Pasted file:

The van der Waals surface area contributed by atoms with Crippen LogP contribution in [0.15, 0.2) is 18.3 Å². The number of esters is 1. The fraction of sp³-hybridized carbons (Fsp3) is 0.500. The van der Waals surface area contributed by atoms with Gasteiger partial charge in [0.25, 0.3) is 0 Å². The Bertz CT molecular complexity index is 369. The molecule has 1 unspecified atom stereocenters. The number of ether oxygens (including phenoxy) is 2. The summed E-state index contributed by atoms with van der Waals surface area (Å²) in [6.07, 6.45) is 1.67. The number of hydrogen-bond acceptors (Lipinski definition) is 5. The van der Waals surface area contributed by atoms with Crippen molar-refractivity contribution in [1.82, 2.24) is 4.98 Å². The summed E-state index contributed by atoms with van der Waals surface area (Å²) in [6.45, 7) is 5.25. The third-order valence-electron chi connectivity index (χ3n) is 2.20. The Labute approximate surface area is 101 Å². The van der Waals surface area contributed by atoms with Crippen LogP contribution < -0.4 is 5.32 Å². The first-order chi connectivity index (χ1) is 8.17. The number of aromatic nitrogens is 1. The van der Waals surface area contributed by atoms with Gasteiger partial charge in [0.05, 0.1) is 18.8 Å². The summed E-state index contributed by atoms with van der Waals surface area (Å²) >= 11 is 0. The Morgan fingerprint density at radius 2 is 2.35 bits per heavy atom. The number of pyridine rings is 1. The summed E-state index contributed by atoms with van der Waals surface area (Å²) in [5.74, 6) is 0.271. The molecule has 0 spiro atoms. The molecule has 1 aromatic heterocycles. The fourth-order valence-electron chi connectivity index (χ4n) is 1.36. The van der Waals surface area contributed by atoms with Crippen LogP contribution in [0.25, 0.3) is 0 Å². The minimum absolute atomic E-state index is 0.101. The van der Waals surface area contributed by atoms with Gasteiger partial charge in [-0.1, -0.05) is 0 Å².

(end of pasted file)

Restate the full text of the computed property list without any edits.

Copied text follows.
The van der Waals surface area contributed by atoms with Crippen LogP contribution in [0.15, 0.2) is 18.3 Å². The number of esters is 1. The fraction of sp³-hybridized carbons (Fsp3) is 0.500. The van der Waals surface area contributed by atoms with Gasteiger partial charge in [0.25, 0.3) is 0 Å². The Bertz CT molecular complexity index is 369. The molecule has 1 unspecified atom stereocenters. The number of ether oxygens (including phenoxy) is 2. The summed E-state index contributed by atoms with van der Waals surface area (Å²) in [6.07, 6.45) is 1.67. The number of hydrogen-bond acceptors (Lipinski definition) is 5. The van der Waals surface area contributed by atoms with Crippen molar-refractivity contribution in [1.82, 2.24) is 4.98 Å². The summed E-state index contributed by atoms with van der Waals surface area (Å²) in [6.45, 7) is 5.25. The third-order valence-electron chi connectivity index (χ3n) is 2.20. The Labute approximate surface area is 101 Å². The van der Waals surface area contributed by atoms with Crippen LogP contribution < -0.4 is 5.32 Å². The first-order chi connectivity index (χ1) is 8.17. The number of aromatic nitrogens is 1. The van der Waals surface area contributed by atoms with Gasteiger partial charge in [0.05, 0.1) is 18.8 Å². The summed E-state index contributed by atoms with van der Waals surface area (Å²) >= 11 is 0. The Morgan fingerprint density at radius 2 is 2.35 bits per heavy atom. The number of pyridine rings is 1. The summed E-state index contributed by atoms with van der Waals surface area (Å²) in [5.74, 6) is 0.271. The molecule has 0 spiro atoms. The molecule has 1 aromatic heterocycles. The fourth-order valence-electron chi connectivity index (χ4n) is 1.36. The van der Waals surface area contributed by atoms with Crippen LogP contribution in [0.25, 0.3) is 0 Å². The minimum absolute atomic E-state index is 0.101. The van der Waals surface area contributed by atoms with Gasteiger partial charge in [-0.1, -0.05) is 0 Å².